Monday, October 3, 2011
My name is Ken, just like the doll, Barbie’s boyfriend. Except I’m a girl. My whole name is Ken Kim Easton. I’m named after my daddy, Kenneth Leon Johnson, Jr.
Aunt Millie says my name is stupid. And if my mama hadn’t been so crazy about that boy (meaning my daddy), I might’ve at least had a decent name. If nothing else.
She said when a gum-smacking nurse laid me on Mama’s chest and asked, “So, sweetie, whatcha gonna call her?”
Mama smiled and foolishly said, “Ken. Just like her daddy.”
Aunt Millie grunted. “Ken? That ain’t no name for a girl.”
Mama sucked on her teeth then mumbled something rude.
“Why can’t you call her Kim?” Aunt Millie asked. “Now that’s a pretty name for a girl.”
But Mama just rolled her eyes at Aunt Millie then smiled up at the nurse. “Her name is Ken. Ken Kim.” Then she stopped smiling at the nurse and locked her eyes on Aunt Millie. “That’s capital K, lower-case e, lower-case n. Space. Capital K, lower-case i, lower-case m. First name Ken. Middle name Kim.”
Mama looked back at the nurse, all smiles again, and said, “Make sure you put it like that on the birth certificate. Please.”
Aunt Millie’s face soured. “Now that’s a real stupid name,” she hissed. Then she stormed out of that hospital room and didn’t say two words to my mama again until I was almost six months old.
But that’s the story about the day I was born and how I got my name.
The real story I need to tell you is about the day I died and about the strange thing that happened to me on my way to heaven.
Friday, May 13th
Clark-Cooke Middle School
My best friend Danielle frowns and yanks her lip gloss from my hand.
“Where were you when God was giving out lips?” she asks.
But before I can answer, she takes a tissue from her purse and starts scrubbing my lips like a crazy woman. “You got lip gloss everywhere, girl,” she shakes her head and says. “I swear you got the thinnest lips I ever saw.”
I lean forward and let her fix my lips. “I don’t get to practice all the time like you do,” I mumble.
We go through this every morning. I put on lip gloss, and Danielle wipes it back off. That’s because I have no idea what I’m doing, since Mama never lets me wear makeup. She says eleven is too young for makeup, because it might draw attention from the wrong people. She really means boys.
“But I’ll be in seventh grade in two weeks,” I had tried to convince her just that morning. “Everybody wears makeup in seventh grade.”
She crossed her arms and narrowed her eyes at me. “I didn’t give birth to everybody, Ken Kim Easton,” she said. “I only gave birth to you. So I don’t care what everybody else does. And yes, school will be out in two weeks, but you won’t be in seventh grade until August. And you won’t be twelve until November. So the answer is still no.”
She cut me off. “You need to wait till you’re seventeen anyway.”
“Girl, don’t start with me about what your friends can do,” she said.
I shook my head and walked away.
“See? That’s what I get for letting you start school too early,” she called after me. “I should’ve held you back like Aunt Millie told me to.”
I spun around and just stared at her. Since when did you start listening to Aunt Millie? I wanted to ask. But, of course, I didn’t. I knew my place. So I politely turned myself back around and went on to the kitchen and ate my lumpy oatmeal.
I should’ve known she’d give me that long lecture and remind me that I’m almost a year younger than most of the kids in my class, especially Danielle. Danielle’s mama has been letting her wear makeup since fifth grade, since the day she turned eleven. She’s cool like that. My mama, I’m sorry to say, has been around Aunt Millie too long.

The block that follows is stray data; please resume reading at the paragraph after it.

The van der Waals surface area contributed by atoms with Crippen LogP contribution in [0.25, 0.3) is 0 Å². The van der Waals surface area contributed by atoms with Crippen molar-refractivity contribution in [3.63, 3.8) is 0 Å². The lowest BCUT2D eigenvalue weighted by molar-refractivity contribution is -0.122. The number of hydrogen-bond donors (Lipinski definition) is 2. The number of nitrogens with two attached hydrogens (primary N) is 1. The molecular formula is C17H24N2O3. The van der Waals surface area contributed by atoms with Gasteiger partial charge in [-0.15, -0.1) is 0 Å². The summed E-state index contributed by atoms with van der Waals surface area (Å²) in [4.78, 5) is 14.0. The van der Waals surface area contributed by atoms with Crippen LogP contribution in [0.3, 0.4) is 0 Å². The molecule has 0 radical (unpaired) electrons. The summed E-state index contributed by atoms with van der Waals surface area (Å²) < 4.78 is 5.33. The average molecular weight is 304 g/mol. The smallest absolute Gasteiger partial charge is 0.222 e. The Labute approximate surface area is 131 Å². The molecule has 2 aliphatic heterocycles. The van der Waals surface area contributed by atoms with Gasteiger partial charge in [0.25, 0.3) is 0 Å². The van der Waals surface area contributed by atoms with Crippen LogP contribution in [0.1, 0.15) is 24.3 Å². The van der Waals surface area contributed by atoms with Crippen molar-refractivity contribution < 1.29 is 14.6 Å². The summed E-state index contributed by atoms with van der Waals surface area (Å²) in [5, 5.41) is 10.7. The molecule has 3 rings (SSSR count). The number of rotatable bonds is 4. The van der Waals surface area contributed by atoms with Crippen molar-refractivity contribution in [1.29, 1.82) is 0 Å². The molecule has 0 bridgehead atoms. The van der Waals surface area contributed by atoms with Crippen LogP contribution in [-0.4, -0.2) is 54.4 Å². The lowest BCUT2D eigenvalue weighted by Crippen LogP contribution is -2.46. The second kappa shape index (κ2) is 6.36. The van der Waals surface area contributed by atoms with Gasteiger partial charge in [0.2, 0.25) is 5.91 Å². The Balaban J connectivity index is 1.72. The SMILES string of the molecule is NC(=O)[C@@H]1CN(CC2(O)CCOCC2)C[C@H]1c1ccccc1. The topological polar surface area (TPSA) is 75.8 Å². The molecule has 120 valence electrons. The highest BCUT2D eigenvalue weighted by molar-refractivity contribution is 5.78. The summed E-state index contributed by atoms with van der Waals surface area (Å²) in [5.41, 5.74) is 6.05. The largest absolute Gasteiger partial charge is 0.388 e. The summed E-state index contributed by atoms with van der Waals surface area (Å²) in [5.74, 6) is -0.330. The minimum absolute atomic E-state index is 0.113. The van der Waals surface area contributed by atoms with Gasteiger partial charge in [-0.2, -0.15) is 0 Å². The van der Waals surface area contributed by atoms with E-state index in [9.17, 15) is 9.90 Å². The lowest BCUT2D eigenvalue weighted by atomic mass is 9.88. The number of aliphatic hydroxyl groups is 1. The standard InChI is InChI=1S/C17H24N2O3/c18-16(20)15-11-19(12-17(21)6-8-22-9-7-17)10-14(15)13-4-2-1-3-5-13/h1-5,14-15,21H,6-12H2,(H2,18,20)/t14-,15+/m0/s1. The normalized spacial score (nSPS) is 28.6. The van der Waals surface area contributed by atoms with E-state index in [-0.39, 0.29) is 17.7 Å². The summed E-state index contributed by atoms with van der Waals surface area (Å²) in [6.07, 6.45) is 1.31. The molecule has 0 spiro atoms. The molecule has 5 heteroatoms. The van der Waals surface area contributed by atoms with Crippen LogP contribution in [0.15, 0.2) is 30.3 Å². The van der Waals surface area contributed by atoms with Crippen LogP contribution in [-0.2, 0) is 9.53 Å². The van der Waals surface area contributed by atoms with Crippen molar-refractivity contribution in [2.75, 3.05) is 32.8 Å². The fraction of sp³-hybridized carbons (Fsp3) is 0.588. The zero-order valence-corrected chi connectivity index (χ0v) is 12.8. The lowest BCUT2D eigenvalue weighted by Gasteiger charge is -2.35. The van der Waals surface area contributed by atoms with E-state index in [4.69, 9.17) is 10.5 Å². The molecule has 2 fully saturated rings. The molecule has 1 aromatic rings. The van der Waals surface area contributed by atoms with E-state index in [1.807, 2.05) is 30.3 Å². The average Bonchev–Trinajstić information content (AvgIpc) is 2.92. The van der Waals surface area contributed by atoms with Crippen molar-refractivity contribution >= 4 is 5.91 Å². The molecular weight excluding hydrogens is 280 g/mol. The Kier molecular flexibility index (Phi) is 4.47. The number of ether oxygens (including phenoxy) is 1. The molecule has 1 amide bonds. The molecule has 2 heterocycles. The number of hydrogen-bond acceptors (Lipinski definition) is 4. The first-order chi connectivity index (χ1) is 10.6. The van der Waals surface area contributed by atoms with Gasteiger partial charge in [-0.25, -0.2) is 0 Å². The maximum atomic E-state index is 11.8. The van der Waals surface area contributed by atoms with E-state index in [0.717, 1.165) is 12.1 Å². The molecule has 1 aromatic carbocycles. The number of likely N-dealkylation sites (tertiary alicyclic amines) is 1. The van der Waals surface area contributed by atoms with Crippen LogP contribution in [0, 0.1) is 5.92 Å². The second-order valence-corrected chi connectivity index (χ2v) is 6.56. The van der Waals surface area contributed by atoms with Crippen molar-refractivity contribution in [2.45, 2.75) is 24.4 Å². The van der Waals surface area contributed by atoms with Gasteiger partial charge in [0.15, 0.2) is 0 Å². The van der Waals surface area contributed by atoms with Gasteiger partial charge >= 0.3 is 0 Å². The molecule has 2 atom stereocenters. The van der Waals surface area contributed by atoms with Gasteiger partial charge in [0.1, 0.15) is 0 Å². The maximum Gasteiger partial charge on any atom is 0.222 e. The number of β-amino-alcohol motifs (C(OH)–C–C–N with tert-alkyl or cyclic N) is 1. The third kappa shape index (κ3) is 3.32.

And those old-fashioned ways have rubbed off on her.
Aunt Millie says makeup is pure evil. Straight from the devil. So I just might be seventeen before Mama lets me wear any. That’s why every morning I meet up with Danielle and her second best friend B. J. and put on some of Danielle’s makeup.
Since Danielle is glossing my lips, B. J. has to throw in her two-cents. She hates being ignored. So she smiles a mean smile and says, “She was probably off somewhere looking for a doughnut. And by the time she looked up, God had run out of lip-making material.”
Now that was stupid. I don’t even like doughnuts. She always says the dumbest things. So I say something smart back to her. “I might’ve been in the same place you were when he was giving out cute faces,” I say.
But before I can pat myself on the back for roasting her, B. J. plants her hands on her hips and looks me up and down. I know she’s found something to crack on me when that ugly smile pops up again. She pops her gum real loud then nods and says, “I see you came around twice when he was giving out chins though.”
Then she just cracks up, like her jokes are so funny.
“Whatever,” I say. And that’s the best I can do. B. J. might be uglier than a catfish, but she’s finer than two foxes. And she knows it. So she never misses her chance to remind me that I’m “pleasantly plump.”
As Aunt Millie likes to call me.
B. J. is short for Betty Jean. She’s named after her grandma, and she looks like her, too. And I don’t mean she has her features. I mean B.
J. has an old woman’s face, but without wrinkles. It’s hard to explain. But trust me. She looks like an old woman — an old woman with Beyonce’s body.
“There,” Danielle says and turns me to face the mirror. “Perfect.”
I nod and smile. Danielle has the magic touch.
B. J. frowns at me in the mirror but doesn’t say anything.
“You look good, Ken Kim,” Danielle assures me.
B. J. smirks.
“Whatever,” I mumble.
B. J. leans back and gives me that look again. She crosses her arms over her perfect chest and sneers. “Maybe you can get some of that fat sucked out of them cheeks and injected into them paper-thin lips,” she says, cracking up again. And it doesn’t even bother her that she’s the only one laughing.
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